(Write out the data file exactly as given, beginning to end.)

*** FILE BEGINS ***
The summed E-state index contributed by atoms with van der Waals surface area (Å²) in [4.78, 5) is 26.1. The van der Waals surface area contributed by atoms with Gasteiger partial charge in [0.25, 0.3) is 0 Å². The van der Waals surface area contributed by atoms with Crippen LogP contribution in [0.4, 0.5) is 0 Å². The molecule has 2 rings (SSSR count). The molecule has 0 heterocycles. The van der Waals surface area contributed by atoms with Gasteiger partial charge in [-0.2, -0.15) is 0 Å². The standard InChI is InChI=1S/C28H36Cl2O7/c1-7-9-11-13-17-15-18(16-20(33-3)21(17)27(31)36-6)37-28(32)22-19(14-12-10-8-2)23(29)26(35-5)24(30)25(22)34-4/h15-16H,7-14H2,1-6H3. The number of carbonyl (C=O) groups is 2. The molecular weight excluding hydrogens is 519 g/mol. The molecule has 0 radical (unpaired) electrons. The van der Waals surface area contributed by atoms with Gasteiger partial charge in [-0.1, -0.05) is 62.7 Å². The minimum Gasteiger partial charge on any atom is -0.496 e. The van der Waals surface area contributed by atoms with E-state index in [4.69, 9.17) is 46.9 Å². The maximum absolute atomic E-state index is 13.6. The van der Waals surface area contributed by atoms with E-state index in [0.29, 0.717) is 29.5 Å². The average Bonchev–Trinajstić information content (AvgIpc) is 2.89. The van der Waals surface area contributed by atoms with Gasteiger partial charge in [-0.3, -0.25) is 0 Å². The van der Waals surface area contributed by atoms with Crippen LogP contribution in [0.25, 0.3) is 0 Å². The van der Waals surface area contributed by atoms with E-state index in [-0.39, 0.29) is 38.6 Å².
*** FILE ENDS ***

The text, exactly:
The summed E-state index contributed by atoms with van der Waals surface area (Å²) in [4.78, 5) is 26.1. The van der Waals surface area contributed by atoms with Gasteiger partial charge in [0.25, 0.3) is 0 Å². The van der Waals surface area contributed by atoms with Crippen LogP contribution in [0.4, 0.5) is 0 Å². The molecule has 2 rings (SSSR count). The molecule has 0 heterocycles. The van der Waals surface area contributed by atoms with Gasteiger partial charge in [-0.2, -0.15) is 0 Å². The standard InChI is InChI=1S/C28H36Cl2O7/c1-7-9-11-13-17-15-18(16-20(33-3)21(17)27(31)36-6)37-28(32)22-19(14-12-10-8-2)23(29)26(35-5)24(30)25(22)34-4/h15-16H,7-14H2,1-6H3. The number of carbonyl (C=O) groups is 2. The molecular weight excluding hydrogens is 519 g/mol. The molecule has 0 radical (unpaired) electrons. The van der Waals surface area contributed by atoms with Gasteiger partial charge in [-0.1, -0.05) is 62.7 Å². The minimum Gasteiger partial charge on any atom is -0.496 e. The van der Waals surface area contributed by atoms with E-state index in [4.69, 9.17) is 46.9 Å². The maximum absolute atomic E-state index is 13.6. The van der Waals surface area contributed by atoms with E-state index in [0.29, 0.717) is 29.5 Å². The average Bonchev–Trinajstić information content (AvgIpc) is 2.89. The van der Waals surface area contributed by atoms with Gasteiger partial charge in [-0.3, -0.25) is 0 Å². The van der Waals surface area contributed by atoms with Crippen LogP contribution in [0.25, 0.3) is 0 Å². The van der Waals surface area contributed by atoms with E-state index in [-0.39, 0.29) is 38.6 Å².